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Knowledge, skills and competencies explained

Knowledge, skills and competencies explained

Part 1. What makes you a good candidate? What are you good at? Does knowledge alone make you employable?

Who cares? You should care!

Understanding your own experience and capabilities through the lens of 'knowledge, skills and competencies' helps you to understand exactly who you are and what you can do, both for yourself and for your employer.

This knowledge is vital to be able to promote yourself effectively to employers. It can also assist you to:

  • Write a better resume
  • Assess job offers, before you accept them
  • Structure job applications that call for you to demonstrate how you fit the skill, knowledge and competency requirements of the job
  • Prepare for situational interviews, in which you are asked to 'describe a time when...' or 'provide an example of...'
  • Understand why employers don't want to interview you, or why your interviews are unsuccessful
  • Evaluate potential careers by matching your knowledge, skills and competencies to fields of interest
  • and many other situations!

What is knowledge?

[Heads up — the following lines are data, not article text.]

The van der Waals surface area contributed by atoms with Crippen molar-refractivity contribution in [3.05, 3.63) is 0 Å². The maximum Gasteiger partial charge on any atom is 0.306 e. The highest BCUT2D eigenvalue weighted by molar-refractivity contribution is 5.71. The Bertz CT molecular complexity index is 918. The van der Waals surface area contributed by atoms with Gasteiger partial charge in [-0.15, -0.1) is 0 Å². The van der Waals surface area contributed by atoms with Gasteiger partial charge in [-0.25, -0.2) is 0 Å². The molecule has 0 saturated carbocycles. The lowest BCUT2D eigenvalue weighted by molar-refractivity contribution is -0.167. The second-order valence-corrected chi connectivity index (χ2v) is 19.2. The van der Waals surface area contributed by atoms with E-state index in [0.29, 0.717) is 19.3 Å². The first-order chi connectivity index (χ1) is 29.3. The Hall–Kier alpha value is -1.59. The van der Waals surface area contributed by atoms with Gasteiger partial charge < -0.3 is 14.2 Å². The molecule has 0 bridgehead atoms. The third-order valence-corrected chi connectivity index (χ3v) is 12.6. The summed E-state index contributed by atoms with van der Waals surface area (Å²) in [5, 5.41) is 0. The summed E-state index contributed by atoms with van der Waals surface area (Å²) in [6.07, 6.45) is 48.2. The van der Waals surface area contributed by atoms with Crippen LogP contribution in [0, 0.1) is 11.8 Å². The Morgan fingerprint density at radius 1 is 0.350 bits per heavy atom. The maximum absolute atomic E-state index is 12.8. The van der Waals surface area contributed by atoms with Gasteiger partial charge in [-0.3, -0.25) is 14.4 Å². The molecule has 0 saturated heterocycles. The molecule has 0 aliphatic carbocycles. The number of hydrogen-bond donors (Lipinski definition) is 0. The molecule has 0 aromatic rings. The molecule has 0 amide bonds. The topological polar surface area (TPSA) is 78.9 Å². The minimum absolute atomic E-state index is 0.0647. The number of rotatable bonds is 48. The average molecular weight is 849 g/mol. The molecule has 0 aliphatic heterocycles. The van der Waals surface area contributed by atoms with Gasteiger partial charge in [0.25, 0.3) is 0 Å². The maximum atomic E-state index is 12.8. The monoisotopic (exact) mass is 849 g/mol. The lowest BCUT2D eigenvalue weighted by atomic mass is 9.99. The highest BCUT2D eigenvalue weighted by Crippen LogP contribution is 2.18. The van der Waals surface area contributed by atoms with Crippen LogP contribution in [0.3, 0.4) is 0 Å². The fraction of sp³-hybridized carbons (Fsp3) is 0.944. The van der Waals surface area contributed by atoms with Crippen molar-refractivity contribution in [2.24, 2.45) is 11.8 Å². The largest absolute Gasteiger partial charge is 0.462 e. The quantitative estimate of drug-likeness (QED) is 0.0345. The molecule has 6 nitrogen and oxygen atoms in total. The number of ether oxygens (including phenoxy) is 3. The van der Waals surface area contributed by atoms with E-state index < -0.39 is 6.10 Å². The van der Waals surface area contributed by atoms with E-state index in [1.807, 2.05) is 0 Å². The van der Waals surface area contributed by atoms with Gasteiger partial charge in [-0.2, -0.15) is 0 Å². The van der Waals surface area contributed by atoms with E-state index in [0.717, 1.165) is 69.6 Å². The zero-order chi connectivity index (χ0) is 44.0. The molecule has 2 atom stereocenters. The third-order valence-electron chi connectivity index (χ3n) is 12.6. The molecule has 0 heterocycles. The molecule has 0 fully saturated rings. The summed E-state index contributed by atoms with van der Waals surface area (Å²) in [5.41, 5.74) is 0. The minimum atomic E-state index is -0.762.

Knowledge is 'what is known in a particular field or in total; facts and information'. Knowledge can be obtained in many ways such as reading books, formal study and acquisition by osmosis.

Knowledge does not equal ability, although it is an important part.

We all know somebody like George, the Formula 1 motor racing enthusiast who knows all the statistics, the theory, the driver histories, the pitlane conventions, what the different coloured flags mean and so on. Could George actually perform any job in the Formula 1 paddock? George would probably need hands-on training and time to improve his actual skills and competencies before he could add any value.

Don't be like John

Don't confuse knowledge with competence.

John is a computer programmer with 7 years experience and a vast knowledge of IT-related matters. John desires a position as a website designer and reasons that his superior knowledge of computers is ample qualification for employment in this capacity.

John has never built a website, does not understand the psychology of user behaviour, and is not skilled at dealing with people to determine their needs. John spends 3 months of his time searching for and applying for web designer positions, a poor use of his time because web design is a competitive field and the market is currently flooded with skilled, experienced web designers searching for similar roles.

John would be better served investigating how he can obtain more of the skills and competencies needed to obtain an entry level position as a web designer.

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